- Interactions between Bacteriophage, Bacteria, and the Mammalian Immune System Phage Therapy: A Practical Approach 2019
Macrophages and innate immune memory against Staphylococcus skin infections.
Proceedings of the National Academy of Sciences of the United States of America
View details for PubMedID 30389708
A comparative study of different strategies for removal of endotoxins from bacteriophage preparations
JOURNAL OF MICROBIOLOGICAL METHODS
2017; 132: 153-159
Bacterial endotoxins have high immunogenicity. Phage biology studies as well as therapeutic phage applications necessitate highly purified phage particles. In this study, we compared combinations of seven different endotoxin removal strategies and validated their endotoxin removal efficacy for five different phages (i.e. four Pseudomonas aeruginosa phages and one Staphylococcus aureus phage). These purification strategies included Endotrap HD column purification and/or CsCl density centrifugation in combination with Endotrap purification, followed by organic solvent (1-octanol), detergent (Triton X-100), enzymatic inactivation of the endotoxin using alkaline phosphatase and CIM monolytic anion exchange chromatography. We show that CsCl density purification of the P. aeruginosa phages, at an initial concentration of 1012-1013pfu/ml, led to the strongest reduction of endotoxins, with an endotoxin removal efficacy of up to 99%, whereas additional purification methods did not result in a complete removal of endotoxins from the phage preparations and only yielded an additional endotoxin removal efficacy of 23 to 99%, sometimes accompanied with strong losses in phage titer.
View details for DOI 10.1016/j.mimet.2016.11.020
View details for Web of Science ID 000393017100027
View details for PubMedID 27913133
Stability of bacteriophages in burn wound care products.
2017; 12 (7): e0182121
Bacteriophages could be used along with burn wound care products to enhance antimicrobial pressure during treatment. However, some of the components of the topical antimicrobials that are traditionally used for the prevention and treatment of burn wound infection might affect the activity of phages. Therefore, it is imperative to determine the counteraction of therapeutic phage preparations by burn wound care products before application in patients. Five phages, representatives of two morphological families (Myoviridae and Podoviridae) and active against 3 common bacterial burn wound pathogens (Acinetobacter baumannii, Pseudomonas aeruginosa and Staphylococcus aureus) were tested against 13 different products commonly used in the treatment of burn wounds. The inactivation of the phages was quite variable for different phages and different products. Majority of the anti-infective products affected phage activity negatively either immediately or in the course of time, although impact was not always significant. Products with high acidity had the most adverse effect on phages. Our findings demonstrate that during combined treatment the choice of phages and wound care products must be carefully defined in advance.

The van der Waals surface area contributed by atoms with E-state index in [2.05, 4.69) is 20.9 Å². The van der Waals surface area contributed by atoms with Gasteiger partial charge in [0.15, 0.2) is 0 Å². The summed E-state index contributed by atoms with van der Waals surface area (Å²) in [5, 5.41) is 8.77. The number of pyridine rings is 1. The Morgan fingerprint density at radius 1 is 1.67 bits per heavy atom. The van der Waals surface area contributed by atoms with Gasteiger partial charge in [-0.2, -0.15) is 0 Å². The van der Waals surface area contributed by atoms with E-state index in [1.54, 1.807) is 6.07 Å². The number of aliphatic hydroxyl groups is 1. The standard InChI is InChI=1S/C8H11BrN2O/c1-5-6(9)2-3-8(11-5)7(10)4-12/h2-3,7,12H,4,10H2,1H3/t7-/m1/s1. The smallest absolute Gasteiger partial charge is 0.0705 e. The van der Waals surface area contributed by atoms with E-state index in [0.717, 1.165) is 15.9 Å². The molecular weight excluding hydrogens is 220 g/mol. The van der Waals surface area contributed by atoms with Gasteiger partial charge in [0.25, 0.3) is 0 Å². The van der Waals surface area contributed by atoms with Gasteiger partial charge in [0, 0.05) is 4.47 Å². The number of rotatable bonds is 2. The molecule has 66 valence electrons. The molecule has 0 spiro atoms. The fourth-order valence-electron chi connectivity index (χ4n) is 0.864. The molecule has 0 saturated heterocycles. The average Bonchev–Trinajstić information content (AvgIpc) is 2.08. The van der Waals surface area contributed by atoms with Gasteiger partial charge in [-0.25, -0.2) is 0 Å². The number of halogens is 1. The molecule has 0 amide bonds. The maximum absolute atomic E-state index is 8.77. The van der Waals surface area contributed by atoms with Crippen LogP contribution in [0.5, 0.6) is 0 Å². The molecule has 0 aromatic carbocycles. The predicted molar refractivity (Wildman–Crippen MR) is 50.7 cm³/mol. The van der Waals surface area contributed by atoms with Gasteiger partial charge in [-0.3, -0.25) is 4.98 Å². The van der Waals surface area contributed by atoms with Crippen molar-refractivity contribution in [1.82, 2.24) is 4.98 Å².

View details for PubMedID 28750102
View details for PubMedCentralID PMC5531522
Haemophilus influenzae biofilm formation in chronic otitis media with effusion
EUROPEAN ARCHIVES OF OTO-RHINO-LARYNGOLOGY
2016; 273 (11): 3553-3560
Otitis media with effusion (OME) is a highly prevalent disease in children, but the exact pathogenesis and role of bacteria are still not well understood. This study aimed to investigate the presence of otopathogenic bacteria in the middle ear effusion (MEE) and adenoid of children with chronic OME (COME), and to investigate in vivo whether these bacteria, especially Haemophilus influenzae, are organized as a biofilm in the middle ear fluid. MEE and adenoid samples were collected from 21 patients with COME. Extensive bacterial culturing and genotyping was performed on all middle ear and adenoid samples. Fluorescence in situ hybridization (FISH) and confocal laser scanning microscopy (CLSM) was used to visualize possible biofilm structures for a selection of middle ear effusion samples. 34 MEE samples were collected from 21 patients of which 64.7 % were culture positive for bacteria and 47.0 % were culture positive for Haemophilus influenzae, Moraxella catarrhalis, Staphylococcus aureus and/or Streptococcus pneumoniae. All 21 adenoid samples were culture positive for one or more of these four otopathogens. H. influenzae (35.3 %) and S. pneumoniae (76.2 %) were the most frequently cultured bacteria in the MEE and adenoid samples, respectively. The same bacterial species was found in MEE and adenoid for 84.6 % of the patients and in 81.2 % of the cases where the same species was found in more than one site it involved the same bacterial genotype. FISH and CLSM demonstrated the presence of H. influenzae specific biofilm structures in five of the eight culture positive MEEs that were tested, but in none of the two culture negative MEEs. The findings in this study indicate that the adenoid acts as a reservoir for bacteria in MEE and confirms that biofilms, in at least half of the cases consisting of H. influenzae, are indeed present in the MEE of children with COME. Biofilms may thus play a crucial role in the pathogenesis of COME, which is important in the understanding of this disease and the development of potential future treatment options.
View details for DOI 10.1007/s00405-016-3958-9
View details for Web of Science ID 000385202600010
View details for PubMedID 26946303